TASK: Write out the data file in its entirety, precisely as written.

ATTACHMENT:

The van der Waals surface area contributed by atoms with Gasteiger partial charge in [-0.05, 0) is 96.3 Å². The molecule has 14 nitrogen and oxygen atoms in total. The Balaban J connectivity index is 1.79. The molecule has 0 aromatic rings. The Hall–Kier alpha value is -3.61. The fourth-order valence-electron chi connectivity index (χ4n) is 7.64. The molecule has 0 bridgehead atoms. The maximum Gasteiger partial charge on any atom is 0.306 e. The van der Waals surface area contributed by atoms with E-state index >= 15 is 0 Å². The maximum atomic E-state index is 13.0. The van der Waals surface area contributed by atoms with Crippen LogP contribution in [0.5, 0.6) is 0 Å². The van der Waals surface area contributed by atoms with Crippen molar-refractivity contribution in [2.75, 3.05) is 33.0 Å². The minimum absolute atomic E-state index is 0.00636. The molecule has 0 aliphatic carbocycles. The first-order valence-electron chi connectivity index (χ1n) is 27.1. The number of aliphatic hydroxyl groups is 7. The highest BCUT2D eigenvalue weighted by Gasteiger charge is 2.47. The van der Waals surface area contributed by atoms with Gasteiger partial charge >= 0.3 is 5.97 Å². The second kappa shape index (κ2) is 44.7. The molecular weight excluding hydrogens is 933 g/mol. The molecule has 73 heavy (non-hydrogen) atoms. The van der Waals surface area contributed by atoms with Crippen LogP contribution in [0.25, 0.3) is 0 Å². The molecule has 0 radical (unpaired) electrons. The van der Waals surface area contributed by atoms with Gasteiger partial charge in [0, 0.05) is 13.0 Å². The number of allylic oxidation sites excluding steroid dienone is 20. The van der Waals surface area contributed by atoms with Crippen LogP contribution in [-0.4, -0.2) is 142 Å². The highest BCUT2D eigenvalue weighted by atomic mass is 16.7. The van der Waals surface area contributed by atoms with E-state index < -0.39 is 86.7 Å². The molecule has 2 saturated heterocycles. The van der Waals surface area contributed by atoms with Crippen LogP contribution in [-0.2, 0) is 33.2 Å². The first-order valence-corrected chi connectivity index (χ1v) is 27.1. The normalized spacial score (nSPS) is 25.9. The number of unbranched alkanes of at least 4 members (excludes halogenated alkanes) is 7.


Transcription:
The van der Waals surface area contributed by atoms with Gasteiger partial charge in [-0.05, 0) is 96.3 Å². The molecule has 14 nitrogen and oxygen atoms in total. The Balaban J connectivity index is 1.79. The molecule has 0 aromatic rings. The Hall–Kier alpha value is -3.61. The fourth-order valence-electron chi connectivity index (χ4n) is 7.64. The molecule has 0 bridgehead atoms. The maximum Gasteiger partial charge on any atom is 0.306 e. The van der Waals surface area contributed by atoms with E-state index >= 15 is 0 Å². The maximum atomic E-state index is 13.0. The van der Waals surface area contributed by atoms with Crippen LogP contribution in [0.5, 0.6) is 0 Å². The van der Waals surface area contributed by atoms with Crippen molar-refractivity contribution in [2.75, 3.05) is 33.0 Å². The minimum absolute atomic E-state index is 0.00636. The molecule has 0 aliphatic carbocycles. The first-order valence-electron chi connectivity index (χ1n) is 27.1. The number of aliphatic hydroxyl groups is 7. The highest BCUT2D eigenvalue weighted by Gasteiger charge is 2.47. The van der Waals surface area contributed by atoms with Gasteiger partial charge >= 0.3 is 5.97 Å². The second kappa shape index (κ2) is 44.7. The molecular weight excluding hydrogens is 933 g/mol. The molecule has 73 heavy (non-hydrogen) atoms. The van der Waals surface area contributed by atoms with Crippen LogP contribution in [0.25, 0.3) is 0 Å². The molecule has 0 radical (unpaired) electrons. The van der Waals surface area contributed by atoms with Gasteiger partial charge in [0, 0.05) is 13.0 Å². The number of allylic oxidation sites excluding steroid dienone is 20. The van der Waals surface area contributed by atoms with Crippen LogP contribution in [-0.4, -0.2) is 142 Å². The highest BCUT2D eigenvalue weighted by atomic mass is 16.7. The van der Waals surface area contributed by atoms with E-state index < -0.39 is 86.7 Å². The molecule has 2 saturated heterocycles. The van der Waals surface area contributed by atoms with Crippen LogP contribution in [-0.2, 0) is 33.2 Å². The first-order valence-corrected chi connectivity index (χ1v) is 27.1. The normalized spacial score (nSPS) is 25.9. The number of unbranched alkanes of at least 4 members (excludes halogenated alkanes) is 7.